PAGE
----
Sometime around 3:30 or 4:00am, they began using three water cannon trucks.  The water pressure was well below lethal levels.  A media cameraman was knocked over, but remember that someone holding a heavy TV camera at their head level is not exactly stable.  Protesters with their feet firmly planted were usually able to stand against the water.  Most protesters were lying on the ground to begin with and able to withstand the water.  However, the water was very effective in weakening resistance.  Water saps your strength.  It’s a lot harder to resist when you are cold, wet, and miserable.  Some protesters, including former Premier Frank Hsieh, lost their glasses to blasts of water.  After the water cannon trucks were brought in, the riot police made much faster progress in clearing the courtyard.

TV cameras were not able to record all of the action.  The media was not allowed to record the progress inside the EY building.  There are indications that the police were less restrained in their use of force there.  Also, several protesters from the courtyard claimed that the police had hit them a few times after they were pulled away back through police lines where the cameras could not see them.  From what I could see on TV, it looked to me like the police used reasonably appropriate levels of force in clearing the EY compound.  However, what I couldn’t see was almost certainly more violent than what I could see.

After the EY compound was cleared, protesters remained on the streets outside.  This was after dawn, and many of these protesters were older people angry at the treatment of the students.  The police ordered them to clear the streets, some of which are important traffic arteries.  Eventually, water cannons were used on these protesters to force them off of one of the big streets (中山南路).

No deaths have been reported.  I did not see any firearms or tear gas.  There were rumors of people in the crowd with tear gas canisters.  (If this is correct, I suspect those people were more likely to be gang members than students.  A group preparing for non-violent resistance simply does not arm its members or even allow them to be armed.  I am not sure any tear gas canisters were actually used.)  The NTU hospital issued a press release this morning saying that it had treated around 60 students for injuries sustained in the protests.  I did not hear of any critical injuries.  Injured protesters interviewed by the media generally pointed to contusions, bruises, cuts, and pains from being violently pulled.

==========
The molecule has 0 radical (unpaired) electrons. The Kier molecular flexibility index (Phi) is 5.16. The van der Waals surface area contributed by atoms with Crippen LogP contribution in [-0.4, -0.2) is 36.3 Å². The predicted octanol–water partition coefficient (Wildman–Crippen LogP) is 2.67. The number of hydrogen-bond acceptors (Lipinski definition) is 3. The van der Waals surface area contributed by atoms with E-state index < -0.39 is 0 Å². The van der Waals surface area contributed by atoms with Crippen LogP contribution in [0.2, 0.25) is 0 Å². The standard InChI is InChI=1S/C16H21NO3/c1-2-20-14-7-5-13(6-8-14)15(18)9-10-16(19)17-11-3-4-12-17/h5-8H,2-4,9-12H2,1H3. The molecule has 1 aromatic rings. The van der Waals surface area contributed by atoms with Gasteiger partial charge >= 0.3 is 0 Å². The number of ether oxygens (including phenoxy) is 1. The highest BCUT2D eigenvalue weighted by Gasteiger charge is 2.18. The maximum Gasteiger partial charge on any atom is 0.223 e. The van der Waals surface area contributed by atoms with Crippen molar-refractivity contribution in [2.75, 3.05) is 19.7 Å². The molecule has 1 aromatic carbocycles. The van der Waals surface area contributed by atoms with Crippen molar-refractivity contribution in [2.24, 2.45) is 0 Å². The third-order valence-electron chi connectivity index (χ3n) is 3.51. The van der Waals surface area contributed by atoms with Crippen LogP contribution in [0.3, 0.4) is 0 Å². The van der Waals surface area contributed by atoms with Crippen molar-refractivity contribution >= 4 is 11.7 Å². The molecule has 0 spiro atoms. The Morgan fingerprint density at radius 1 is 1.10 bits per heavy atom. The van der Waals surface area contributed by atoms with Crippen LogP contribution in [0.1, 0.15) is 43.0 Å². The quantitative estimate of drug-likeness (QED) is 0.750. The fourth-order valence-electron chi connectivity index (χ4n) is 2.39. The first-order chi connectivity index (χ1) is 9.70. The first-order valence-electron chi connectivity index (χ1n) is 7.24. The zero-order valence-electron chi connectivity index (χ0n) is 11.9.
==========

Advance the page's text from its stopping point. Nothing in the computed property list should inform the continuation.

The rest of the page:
I will write a separate post with more interpretation.  For now, this is simply a statement of what I think happened.

Inside protests and outside protests

March 23, 2014

[I began writing this post this afternoon. It reflects how my thinking has crystallized over the past few days. Most was written before tonight’s events at the Executive Yuan. I’m not yet sure how that changes my thinking.]

 

In my Frozen Garlic Manifesto, I claim to have one clear political bias.  I am a democrat.  In light of this week’s events, maybe I need to clarify that.  I believe, first and foremost, in representative democracy.  This belief has led me to have very deeply conflicted feelings about the student protests.

On the one hand, I am humbled and inspired by the student’s sincerity, passion, organization, self-control, and maturity.  Last night, I listened to a small-scale lecture from a NTU law student rebut the KMT legal explanation for why it was legal to send the bill to the floor in the way they did.  The student was thorough, careful, and utterly persuasive.  These students are humbling, and they make me proud to be part of this society.

On the other hand, well, this part is more complicated.

There are two conceptually different protests.  One is outside.  I have no problems at all with the protests outside the legislature.  I believe they are legal, justified, and I personally support just about everything they want.  The protest inside the legislature is an entirely different animal.

By occupying the legislative chamber, the students have effectively suspended the normal operations of democracy.  The legislature cannot act while the students are there.  This is not something we should take lightly.

No matter how much popular support a protest group has, it does not have the same legitimacy as a democratically elected legislature.  We simply do not allow marchers to make decisions for the general public.  The public conferred the power to make public decisions on that group of 113 people through its votes in the 2012 election.  The protesters outside have not gotten any such formal delegation of power from the populace.  In 2006, the Red Shirt protesters mobilized hundreds of thousands of people and they had widespread public sympathy, but that did not negate the results of the 2004 election.  Chen Shui-bian remained the legitimately elected president.  Similarly, the 113 members of the legislature remain the only people who can make legislative decisions on behalf of the general public.